It will not happen to me. It will not happen to me. It will not happen to me. He plays the refrain like a Beatles song over and over in his head, each and every day.
The greasy rain is slowing now and his eyes adjust their focus through the streaks to the gate beyond the unkempt lawn, once so manicured and pristine. Shifting his weight against the discomfort of the chair, he dabs again at his nose with the grey-once-was-white handkerchief and clears his throat. He’s doing that a lot these days – catching his breath in his throat where there’s a sort of thickness, a sense of choking every so often. Barbara would tell him to go and see old Johnson at the surgery up on Priory Street. “Get yourself seen to,” he can hear her say. Well there is no way on this earth he is going there. Look at what happened to Barbara! She was never away from the place, what with one ailment or another; she was rattling with all the pills that were prescribed for her, and did it do her any good? No. She still ended up in that hellhole of a Sunnyside.
It will not happen to me. It will not happen to me. It will not happen to me.
A movement at the gate catches his attention and he sits up, alert and wary. It’s the red wool scarf and matching gloves again. What now? He thought he’d made it clear the last time she came that he wasn’t interested in anything she was offering. She’d tried to come into the hallway and he’d had to be quite rude in the end, pushing the door shut and refusing to open it again when she rang the bell over and over. Go away. Leave me alone. I’m fine. People need to listen to him, take him seriously. He’s an easy-going type – a gentle giant Barbara used to call him – but… There is now a but…
Rising slowly from his chair, he coughs again and shakes his head to get rid of the fuzzy feeling that sits behind his nose. She’s seen him through the window and is waving energetically, just a bit too enthusiastically – like you would to a recalcitrant toddler who you were about to cajole into submission. He growls quietly. Red Scarf scurries up the path to his porch and forces the bell to ring with a cheeriness he didn’t know it possessed. He makes his way from the sitting room and down the hallway, firmly closing the door to the dining room as he passes, and watches Little Red Scarf and Gloves in silhouette through the mottled glass of the diamond pane in the upper half of the front door.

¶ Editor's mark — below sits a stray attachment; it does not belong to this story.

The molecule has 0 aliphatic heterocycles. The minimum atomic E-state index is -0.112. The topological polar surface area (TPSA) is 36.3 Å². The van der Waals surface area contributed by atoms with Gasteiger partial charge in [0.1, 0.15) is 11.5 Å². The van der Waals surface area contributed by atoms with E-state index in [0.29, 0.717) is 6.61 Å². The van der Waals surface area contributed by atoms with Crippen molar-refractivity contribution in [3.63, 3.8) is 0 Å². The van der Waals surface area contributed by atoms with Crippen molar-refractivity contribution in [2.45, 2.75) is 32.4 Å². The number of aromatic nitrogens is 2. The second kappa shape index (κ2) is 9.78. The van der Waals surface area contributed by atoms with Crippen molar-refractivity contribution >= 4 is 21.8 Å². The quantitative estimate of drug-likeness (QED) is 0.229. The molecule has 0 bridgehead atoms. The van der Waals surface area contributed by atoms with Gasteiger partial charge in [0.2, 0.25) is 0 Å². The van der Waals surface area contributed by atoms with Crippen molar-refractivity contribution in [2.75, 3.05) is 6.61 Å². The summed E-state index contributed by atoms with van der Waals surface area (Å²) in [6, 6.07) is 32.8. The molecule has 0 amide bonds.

Maybe he could just not open the door at all, ignore her and whatever she wants this time. He is certainly within his rights. After all, look what happened to Mr Richard Walker at no.15 last November when he, without a thought for his own safety, opened his front door to two strangers who had then proceeded to tie him up, hit him over the head with his own walking stick, and rob him of the money he had put away in the little Toby jug in the hall cupboard. And he was 85, for heaven’s sake! He was taken away in an ambulance, and still hasn’t come back. And his little spaniel, Sadie, has had to go to the RSPCA kennels because there is no one to care for her. She must be feeling so confused on her own right now. He’d liked Sadie, and Mr Richard Walker; they’d pass his house every day and Mr Richard Walker had always raised a hand in greeting to him as he sat in his lumpy chair in the window; sat watching, and waiting. Now they are gone too; and their options have been removed, their independence compromised. He growls again, and coughs. He breathes. He opens the front door.